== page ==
4) Food logs make you aware of what you’re eating. It’s easy to overeat when you’re not paying attention to calories. When recording your intake, you don’t just eat out of the container unconsciously; instead you recognize servings of almonds or Ben & Jerry’s or whatever. And thus you tend to eat less.  This is one of the main reasons why all diets work to an extent. When you begin to paying at least some degree of attention to what you eat, you lose weight.  This awareness should also help you recognize cravings which are often misunderstood.  People think it has to do with a physical signals when it’s actually more often mental or emotional.  When you get a craving, make a side note in your journal.  What were you doing when you had the craving?  Where were you?  What were you watching?  Why were you craving that particular item?

Chances are your cravings are based on:

  • Habit: I always have a snack to get me through the meeting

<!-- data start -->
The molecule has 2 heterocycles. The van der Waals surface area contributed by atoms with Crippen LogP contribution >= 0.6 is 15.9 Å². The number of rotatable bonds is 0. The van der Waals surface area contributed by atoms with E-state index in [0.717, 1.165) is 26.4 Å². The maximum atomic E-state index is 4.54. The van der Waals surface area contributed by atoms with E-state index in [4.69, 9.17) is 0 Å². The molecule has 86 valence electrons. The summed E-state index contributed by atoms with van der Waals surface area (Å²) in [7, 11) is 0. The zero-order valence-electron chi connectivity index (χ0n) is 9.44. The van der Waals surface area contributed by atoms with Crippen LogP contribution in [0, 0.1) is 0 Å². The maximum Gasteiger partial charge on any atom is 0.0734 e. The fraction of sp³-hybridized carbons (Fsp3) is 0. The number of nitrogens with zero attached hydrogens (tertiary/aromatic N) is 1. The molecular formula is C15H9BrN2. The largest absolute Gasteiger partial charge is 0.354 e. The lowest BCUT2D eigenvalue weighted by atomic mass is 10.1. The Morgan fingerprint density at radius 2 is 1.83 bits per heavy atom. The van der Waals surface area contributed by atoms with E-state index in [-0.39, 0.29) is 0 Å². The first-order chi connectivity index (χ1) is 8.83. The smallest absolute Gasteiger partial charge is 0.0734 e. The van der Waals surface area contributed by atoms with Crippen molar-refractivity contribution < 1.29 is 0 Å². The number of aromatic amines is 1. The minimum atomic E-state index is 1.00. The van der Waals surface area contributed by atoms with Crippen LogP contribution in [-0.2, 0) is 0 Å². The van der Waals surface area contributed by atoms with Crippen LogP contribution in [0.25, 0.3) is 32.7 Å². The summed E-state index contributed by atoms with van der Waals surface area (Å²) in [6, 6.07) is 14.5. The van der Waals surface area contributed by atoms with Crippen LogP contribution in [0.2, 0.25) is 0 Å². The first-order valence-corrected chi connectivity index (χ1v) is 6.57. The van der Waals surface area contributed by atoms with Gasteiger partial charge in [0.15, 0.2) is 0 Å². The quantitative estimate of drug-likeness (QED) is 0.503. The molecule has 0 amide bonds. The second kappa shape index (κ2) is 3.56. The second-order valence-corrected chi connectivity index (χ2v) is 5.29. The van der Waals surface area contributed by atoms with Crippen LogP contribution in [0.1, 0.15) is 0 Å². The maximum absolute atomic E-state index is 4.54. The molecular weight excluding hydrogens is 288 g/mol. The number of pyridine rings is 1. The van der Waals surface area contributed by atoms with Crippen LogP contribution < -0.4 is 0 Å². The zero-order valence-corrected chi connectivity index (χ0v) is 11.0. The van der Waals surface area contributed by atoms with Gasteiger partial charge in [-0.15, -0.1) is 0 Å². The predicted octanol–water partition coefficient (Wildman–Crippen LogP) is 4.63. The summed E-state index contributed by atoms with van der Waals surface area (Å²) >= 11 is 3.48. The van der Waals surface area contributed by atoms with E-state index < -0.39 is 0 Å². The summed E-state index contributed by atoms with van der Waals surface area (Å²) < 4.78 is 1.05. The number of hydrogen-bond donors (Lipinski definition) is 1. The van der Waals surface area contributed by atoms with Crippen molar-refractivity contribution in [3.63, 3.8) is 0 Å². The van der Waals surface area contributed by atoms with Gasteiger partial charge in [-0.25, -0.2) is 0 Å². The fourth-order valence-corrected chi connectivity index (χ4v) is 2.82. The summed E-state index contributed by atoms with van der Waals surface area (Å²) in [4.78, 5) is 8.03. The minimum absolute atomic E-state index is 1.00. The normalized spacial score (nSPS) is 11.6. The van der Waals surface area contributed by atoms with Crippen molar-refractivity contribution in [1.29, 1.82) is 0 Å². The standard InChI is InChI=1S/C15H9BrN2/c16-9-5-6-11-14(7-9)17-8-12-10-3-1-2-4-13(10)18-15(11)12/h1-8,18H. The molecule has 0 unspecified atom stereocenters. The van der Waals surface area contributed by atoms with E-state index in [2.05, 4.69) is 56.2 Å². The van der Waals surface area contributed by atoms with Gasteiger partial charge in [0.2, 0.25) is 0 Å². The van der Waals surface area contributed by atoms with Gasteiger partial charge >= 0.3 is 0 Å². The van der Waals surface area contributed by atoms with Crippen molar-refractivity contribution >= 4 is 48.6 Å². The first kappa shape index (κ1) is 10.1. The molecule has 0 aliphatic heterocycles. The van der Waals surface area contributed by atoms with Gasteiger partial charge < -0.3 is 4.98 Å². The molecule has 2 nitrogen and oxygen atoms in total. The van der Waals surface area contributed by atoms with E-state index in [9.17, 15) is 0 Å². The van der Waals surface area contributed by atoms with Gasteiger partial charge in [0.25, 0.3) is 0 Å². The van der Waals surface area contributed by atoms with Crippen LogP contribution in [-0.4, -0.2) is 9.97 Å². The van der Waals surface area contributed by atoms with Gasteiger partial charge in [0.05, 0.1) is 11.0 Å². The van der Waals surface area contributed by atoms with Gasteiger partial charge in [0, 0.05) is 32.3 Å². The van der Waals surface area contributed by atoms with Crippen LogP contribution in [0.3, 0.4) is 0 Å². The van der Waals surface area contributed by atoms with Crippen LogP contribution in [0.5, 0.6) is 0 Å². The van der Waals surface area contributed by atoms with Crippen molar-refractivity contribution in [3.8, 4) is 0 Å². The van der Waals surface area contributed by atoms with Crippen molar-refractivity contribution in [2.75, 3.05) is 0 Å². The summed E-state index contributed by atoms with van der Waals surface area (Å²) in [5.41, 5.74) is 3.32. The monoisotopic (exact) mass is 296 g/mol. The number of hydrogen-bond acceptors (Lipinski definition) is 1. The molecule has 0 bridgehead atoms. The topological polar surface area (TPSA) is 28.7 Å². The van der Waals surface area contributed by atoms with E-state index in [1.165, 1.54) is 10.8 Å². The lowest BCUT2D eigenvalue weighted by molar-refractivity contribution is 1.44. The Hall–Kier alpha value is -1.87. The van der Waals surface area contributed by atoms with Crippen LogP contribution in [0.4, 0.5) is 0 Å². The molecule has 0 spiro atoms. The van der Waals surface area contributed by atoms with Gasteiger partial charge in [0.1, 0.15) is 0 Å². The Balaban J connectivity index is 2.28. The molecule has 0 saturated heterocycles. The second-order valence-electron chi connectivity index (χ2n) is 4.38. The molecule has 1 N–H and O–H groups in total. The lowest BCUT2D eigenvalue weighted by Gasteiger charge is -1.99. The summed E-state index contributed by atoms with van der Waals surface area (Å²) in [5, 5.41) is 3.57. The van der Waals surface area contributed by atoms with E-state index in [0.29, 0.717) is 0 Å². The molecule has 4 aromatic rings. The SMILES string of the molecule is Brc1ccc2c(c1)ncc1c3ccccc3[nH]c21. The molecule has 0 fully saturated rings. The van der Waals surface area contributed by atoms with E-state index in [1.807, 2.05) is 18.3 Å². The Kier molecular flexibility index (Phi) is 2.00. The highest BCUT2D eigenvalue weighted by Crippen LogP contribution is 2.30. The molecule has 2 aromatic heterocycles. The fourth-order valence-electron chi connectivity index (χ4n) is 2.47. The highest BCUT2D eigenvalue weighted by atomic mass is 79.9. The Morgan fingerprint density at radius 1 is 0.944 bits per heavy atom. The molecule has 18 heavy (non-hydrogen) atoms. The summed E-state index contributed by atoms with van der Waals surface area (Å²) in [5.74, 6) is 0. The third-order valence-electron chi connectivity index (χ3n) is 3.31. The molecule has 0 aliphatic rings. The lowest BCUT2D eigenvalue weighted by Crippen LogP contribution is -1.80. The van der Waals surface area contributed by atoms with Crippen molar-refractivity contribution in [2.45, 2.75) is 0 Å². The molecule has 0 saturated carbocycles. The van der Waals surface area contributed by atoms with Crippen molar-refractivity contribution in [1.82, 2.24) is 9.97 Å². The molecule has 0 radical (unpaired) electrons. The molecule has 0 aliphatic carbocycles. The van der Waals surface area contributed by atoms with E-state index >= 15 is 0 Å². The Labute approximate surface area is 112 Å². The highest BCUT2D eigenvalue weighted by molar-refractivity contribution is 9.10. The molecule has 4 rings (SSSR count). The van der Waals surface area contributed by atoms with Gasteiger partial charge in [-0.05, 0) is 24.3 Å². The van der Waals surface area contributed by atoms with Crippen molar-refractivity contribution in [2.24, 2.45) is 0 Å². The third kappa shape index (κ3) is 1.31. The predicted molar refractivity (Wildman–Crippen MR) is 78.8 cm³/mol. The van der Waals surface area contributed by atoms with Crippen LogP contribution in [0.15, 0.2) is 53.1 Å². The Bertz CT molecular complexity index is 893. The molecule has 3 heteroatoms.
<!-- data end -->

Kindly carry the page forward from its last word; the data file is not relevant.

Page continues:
• Stress relief: I was demoted.  I need ice cream/chips/ a drink
  • Celebration/Reward: I was promoted.  Drinks all around

5) A food log will help keep your willpower in check. This relates to the point above, but it goes the other direction. Some people have such strong willpower that they can easily not eat enough when dieting, which can lead to muscle loss. That’s because their willpower is stronger than their appetite, which isn’t always a good thing.  Muscle loss usually tends to go hand in hand with a slower or damaged metabolism.  We do NOT want that.  Recording your food intake will help keep you from hitting a plateau or wall prematurely.   Whether you wish to gain muscle, lose fat, or get stronger.   Body awareness will play a big role.   This journal will help you to learn that awareness

The key to making a difference is never a quick fix, but a transition.   Health is not a race, but a journey.  To get on the right path we have to see where we’re going and where we’re coming from.    That’s where a journal comes in.



Best Health,

Coach W